Written by Athol Fugard in collaboration with John Kani and Winston Ntshona, the play Sizwe Banzi is Dead
follows Sizwe Banzi as desperate times cause him to shed his name and adopt the identity of a dead man.
Fugard wrote the play while a law clerk at Native Commissioner's Court in Johannesburg. Due to the South African Pass Laws, which aimed to segregate working-class black men, every black man was legally obligated to carry a passbook that would limit his employment and travel throughout the country.
The opening scene takes place in photographer Styles's studio in New Brighton, Port Elizabeth, South Africa. Styles is reading a news article about an automobile plant, and he tells the audience a funny story about his time working at Ford Motor Company. He expresses his desire to preserve the images of his people. He continues reading and is talking about his studio when Sizwe Banzi comes on the scene and interrupts him. He wants his picture taken, but when Styles asks for his name, he hesitates and gives Styles a false name, Robert Zwelinzima. Sizwe tells Styles that he intends to send the photo to his wife. While Styles is taking the picture, the actors freeze for a moment to give the audience a sense of how the photo will turn out.
Sizwe speaks out the contents of the letter to his wife, something that often happens between scenes. He tells her that Sizwe Banzi is dead and that upon arriving in King William's Town, he met up with his old friend, Zola. Zola gave him a place to stay and helped him search for a job. When the job hunt was unsuccessful, the local authorities told Sizwe that he had three days to leave town. Sizwe is now staying with a friend of Zola's, Buntu. Zola is hopeful that Buntu will find work for Sizwe.
The next scene follows Sizwe's letter dictation. Sizwe arrives at Buntu's and shows him his passbook. Buntu, the only character that can read, sees that Sizwe was actually supposed to return home three days ago and realizes there is no hope of Sizwe finding work. Buntu suggests Sizwe work in the King William's Town mines, but Sizwe thinks it would be too dangerous and there is no other work available there. Discouraged, Sizwe fears that his family will starve. To console him, Buntu takes him to Sky's Place, a local bar.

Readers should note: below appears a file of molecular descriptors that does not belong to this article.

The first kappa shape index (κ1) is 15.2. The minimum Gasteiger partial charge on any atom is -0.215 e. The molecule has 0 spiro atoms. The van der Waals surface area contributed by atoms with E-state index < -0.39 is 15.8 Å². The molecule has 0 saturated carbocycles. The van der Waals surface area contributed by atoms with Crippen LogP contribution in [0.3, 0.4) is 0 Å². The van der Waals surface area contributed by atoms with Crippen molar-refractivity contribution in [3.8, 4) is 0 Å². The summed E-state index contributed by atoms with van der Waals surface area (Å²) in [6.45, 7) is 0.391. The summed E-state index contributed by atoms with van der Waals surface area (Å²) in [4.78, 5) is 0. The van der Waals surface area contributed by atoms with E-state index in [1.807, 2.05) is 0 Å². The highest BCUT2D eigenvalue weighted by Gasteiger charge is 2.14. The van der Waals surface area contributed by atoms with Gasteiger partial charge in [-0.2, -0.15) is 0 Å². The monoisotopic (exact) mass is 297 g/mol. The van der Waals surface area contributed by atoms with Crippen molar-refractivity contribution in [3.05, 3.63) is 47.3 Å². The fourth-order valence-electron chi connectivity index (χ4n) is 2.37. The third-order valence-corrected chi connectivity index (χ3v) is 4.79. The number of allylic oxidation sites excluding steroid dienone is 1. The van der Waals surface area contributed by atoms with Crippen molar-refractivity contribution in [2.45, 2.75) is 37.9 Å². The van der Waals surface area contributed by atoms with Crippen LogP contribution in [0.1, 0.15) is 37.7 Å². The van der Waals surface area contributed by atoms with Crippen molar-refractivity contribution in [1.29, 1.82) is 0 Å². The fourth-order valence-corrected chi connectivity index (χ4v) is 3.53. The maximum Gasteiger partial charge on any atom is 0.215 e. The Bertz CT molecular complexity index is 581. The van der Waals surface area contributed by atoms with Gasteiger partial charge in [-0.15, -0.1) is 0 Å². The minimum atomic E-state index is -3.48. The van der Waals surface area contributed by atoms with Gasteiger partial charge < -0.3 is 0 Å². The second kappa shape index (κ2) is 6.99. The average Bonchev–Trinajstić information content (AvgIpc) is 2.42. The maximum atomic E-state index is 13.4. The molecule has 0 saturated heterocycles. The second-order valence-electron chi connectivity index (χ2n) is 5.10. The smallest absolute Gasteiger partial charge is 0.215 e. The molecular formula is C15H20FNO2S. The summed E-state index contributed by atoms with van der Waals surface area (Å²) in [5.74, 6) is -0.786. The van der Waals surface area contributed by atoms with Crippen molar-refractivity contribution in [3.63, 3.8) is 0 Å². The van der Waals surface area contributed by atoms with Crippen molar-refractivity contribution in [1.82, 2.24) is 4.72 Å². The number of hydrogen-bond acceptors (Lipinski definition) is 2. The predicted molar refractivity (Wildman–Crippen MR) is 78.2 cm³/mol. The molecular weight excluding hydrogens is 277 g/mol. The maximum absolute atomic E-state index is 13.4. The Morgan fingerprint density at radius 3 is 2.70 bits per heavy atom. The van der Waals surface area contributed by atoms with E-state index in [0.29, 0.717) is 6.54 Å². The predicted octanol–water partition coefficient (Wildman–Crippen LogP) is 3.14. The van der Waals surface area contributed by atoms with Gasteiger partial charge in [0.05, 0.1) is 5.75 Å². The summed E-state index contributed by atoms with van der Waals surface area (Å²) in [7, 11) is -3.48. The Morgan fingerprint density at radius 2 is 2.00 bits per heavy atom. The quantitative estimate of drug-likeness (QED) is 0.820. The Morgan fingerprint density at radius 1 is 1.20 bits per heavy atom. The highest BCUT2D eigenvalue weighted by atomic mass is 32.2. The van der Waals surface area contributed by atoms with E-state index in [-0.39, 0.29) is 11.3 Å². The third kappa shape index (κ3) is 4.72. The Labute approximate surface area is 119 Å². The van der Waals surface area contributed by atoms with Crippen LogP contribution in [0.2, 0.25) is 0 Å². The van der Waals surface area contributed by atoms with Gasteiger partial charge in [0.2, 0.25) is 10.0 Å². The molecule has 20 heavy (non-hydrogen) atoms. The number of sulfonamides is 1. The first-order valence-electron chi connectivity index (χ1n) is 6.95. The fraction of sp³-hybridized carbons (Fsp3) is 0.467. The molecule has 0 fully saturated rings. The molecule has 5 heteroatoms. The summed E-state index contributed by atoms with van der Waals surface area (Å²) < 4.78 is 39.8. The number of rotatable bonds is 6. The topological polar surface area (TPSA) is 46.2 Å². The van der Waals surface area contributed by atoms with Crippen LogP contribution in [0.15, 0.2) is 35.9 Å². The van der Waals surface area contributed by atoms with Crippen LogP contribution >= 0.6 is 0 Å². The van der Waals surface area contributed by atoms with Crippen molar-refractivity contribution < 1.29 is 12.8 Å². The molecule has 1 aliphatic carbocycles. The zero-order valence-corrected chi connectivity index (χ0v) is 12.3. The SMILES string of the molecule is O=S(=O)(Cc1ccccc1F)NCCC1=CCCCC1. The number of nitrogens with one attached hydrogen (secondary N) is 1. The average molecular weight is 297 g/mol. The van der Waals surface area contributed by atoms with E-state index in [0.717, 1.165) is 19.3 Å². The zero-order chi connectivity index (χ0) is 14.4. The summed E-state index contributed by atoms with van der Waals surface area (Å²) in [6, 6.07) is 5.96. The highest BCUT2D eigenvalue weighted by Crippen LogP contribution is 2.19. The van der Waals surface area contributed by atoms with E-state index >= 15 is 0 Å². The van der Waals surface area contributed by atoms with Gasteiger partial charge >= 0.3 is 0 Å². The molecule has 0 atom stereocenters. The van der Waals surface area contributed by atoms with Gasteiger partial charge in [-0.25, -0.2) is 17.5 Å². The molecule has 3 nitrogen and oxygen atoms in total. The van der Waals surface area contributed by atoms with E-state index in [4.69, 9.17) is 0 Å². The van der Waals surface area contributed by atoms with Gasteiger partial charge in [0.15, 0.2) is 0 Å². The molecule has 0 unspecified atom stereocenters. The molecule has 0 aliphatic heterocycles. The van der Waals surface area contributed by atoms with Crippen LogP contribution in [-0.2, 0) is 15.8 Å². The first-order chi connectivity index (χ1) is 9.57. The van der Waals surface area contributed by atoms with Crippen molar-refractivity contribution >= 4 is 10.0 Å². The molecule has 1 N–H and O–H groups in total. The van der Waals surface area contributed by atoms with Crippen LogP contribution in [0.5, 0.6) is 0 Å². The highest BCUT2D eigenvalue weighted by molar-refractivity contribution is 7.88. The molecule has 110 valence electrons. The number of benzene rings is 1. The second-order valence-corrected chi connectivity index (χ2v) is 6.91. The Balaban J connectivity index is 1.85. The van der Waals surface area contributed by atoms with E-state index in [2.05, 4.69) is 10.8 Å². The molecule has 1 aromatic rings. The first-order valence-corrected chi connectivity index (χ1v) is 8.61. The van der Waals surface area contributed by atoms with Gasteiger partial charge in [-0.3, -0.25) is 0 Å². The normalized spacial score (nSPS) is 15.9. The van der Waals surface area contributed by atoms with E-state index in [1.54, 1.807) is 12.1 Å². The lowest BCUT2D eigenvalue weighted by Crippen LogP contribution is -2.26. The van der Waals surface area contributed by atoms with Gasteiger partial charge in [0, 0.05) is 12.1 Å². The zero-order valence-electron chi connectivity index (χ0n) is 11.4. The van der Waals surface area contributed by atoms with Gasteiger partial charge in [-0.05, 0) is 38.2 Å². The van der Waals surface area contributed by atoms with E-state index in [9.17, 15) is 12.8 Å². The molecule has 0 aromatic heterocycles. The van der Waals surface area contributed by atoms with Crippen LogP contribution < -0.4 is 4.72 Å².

Back to Sizwe's letter dictation, he tells his wife about the bar that he went to with Buntu and about the respectful treatment he received there.
The next scene is outside the bar as the men are leaving. When Buntu goes into an alleyway to urinate, he finds a dead man lying there. Sizwe tries to convince Buntu to report the dead man to the police, but, instead, Buntu rifles through the man's belongings in search of his address. Finding the man's passbook, Buntu learns his name, Robert Zwelinzima. Robert's passbook has a worker’s stamp that enables him to remain in the city. The two decide to take Robert's passbook with them.
Back at Buntu's house, Buntu removes the photo on Robert's passbook and replaces it with Sizwe's. Buntu convinces Sizwe to burn his and adopt Robert Zwelinzima's identity. He assures Sizwe that he can always remarry his wife.
Sizwe is again dictating the letter to his wife. He tells her that using Robert's identity he has received a lodger's permit.
The play ends in the same scene that it began, back at the photography studio where Sizwe is having his picture taken.
The play demonstrates the apartheid system of South Africa, which lasted into the early 1990s. Apartheid was a form of institutionalized racism that ensured segregated facilities, events, employment opportunities, and land apportionment. The laws benefited the white minority in South Africa and caused economic hardship on black South Africans, the effects of which are still prevalent today.
Identity is a prominent theme in the work, appearing in every scene. First, we learn of Styles changing his own identity from factory worker to photographer, then of his interest in preserving the identity of his people through his photos. Next, we meet Sizwe who has taken on the identity of another man in order to survive and feed his family. Sizwe has to destroy his former self to have access to fundamental human rights.
Fugard directed the world premiere of Sizwe Banzi is Dead
in Cape Town with his collaborators, Kani and Ntshona, playing the starring roles. Kani played Styles and Bantu, and Ntshona played Robert and Sizwe. The two would later win a Tony Award for their performance and Fugard would be nominated for a Tony for Best Direction of a Play. The actors reunited in 2007 to stage the play at the Royal National Theatre.